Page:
Oral argument for Janus happens today. As a refresher, a ruling in favor of the plaintiff, Mark Janus, would bar public sector unions from collecting agency fees that go to collective-bargaining costs from union non-members. Because unions are still under a duty of fair representation to all the employees they represent, including non-members, a ruling in favor of Janus could encourage current members to leave, reducing revenues for unions. The Court is expected to rule for Janus. In anticipation, some public sector unions across the United States have already launched aggressive publicity campaigns urging union members to stay in the union. The New York State United Teachers has knocked on the doors of 55,000 of its members. In Illinois, Ohio, and Pennsylvania, teachers’ unions have sent school leaders to encourage individual teachers to stay in the union. The National Education Association, the country’s largest teachers’ union, has characterized the Supreme Court case as a “hurricane” for which unions must prepare.
This morning, the Supreme Court rejected without prejudice a request from the Trump administration for the court to determine whether the administration could shut down DACA. Earlier this year, two district judges ruled that the administration had abused its discretion in rescinding parts of DACA. The Supreme Court’s decision was expected, given that no appeals court has heard the issue yet.
Also this morning, in Zarda v. Altitude Express, an en banc panel of the Second Circuit held that “sexual orientation constitutes a form of discrimination ‘because of . . . sex,’ in violation of Title VII.” Chief Judge Katzmann filed the majority opinion. Zarda overturns the Second Circuit’s prior opinion in Simonton v. Runyon, which held that Title VII did not cover sexual orientation discrimination.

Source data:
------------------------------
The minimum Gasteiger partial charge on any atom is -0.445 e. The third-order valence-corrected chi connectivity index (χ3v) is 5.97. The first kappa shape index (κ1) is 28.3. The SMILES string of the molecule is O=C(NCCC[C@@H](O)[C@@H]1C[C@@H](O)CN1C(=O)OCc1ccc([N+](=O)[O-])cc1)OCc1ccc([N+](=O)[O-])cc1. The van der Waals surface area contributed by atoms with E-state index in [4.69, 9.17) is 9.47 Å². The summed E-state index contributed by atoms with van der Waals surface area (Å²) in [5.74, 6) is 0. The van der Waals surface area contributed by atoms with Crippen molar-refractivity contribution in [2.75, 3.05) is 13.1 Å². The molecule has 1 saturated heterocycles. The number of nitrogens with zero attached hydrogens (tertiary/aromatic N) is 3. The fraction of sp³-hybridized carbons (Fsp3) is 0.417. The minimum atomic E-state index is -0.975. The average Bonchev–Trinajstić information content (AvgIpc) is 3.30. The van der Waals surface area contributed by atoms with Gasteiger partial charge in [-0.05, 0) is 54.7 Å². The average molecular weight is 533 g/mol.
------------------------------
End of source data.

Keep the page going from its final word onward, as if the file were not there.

Last week, in Digital Realty Trust v. Somers, the Supreme Court unanimously held that Dodd-Frank’s anti-retaliation provision for whistleblowers do not extend to employees who have not reported the violation to the Securities and Exchange Commission. Paul Somers was allegedly fired in retaliation for reporting his supervisor to higher management upon finding that his supervisor had eliminated certain internal controls in violation of the Sarbanes-Oxley Act of 2002. Since Somers did not report his supervisor’s behavior to the Securities and Exchange Commission, however, the Court held that his termination was not barred by the whistleblower protections of Dodd-Frank.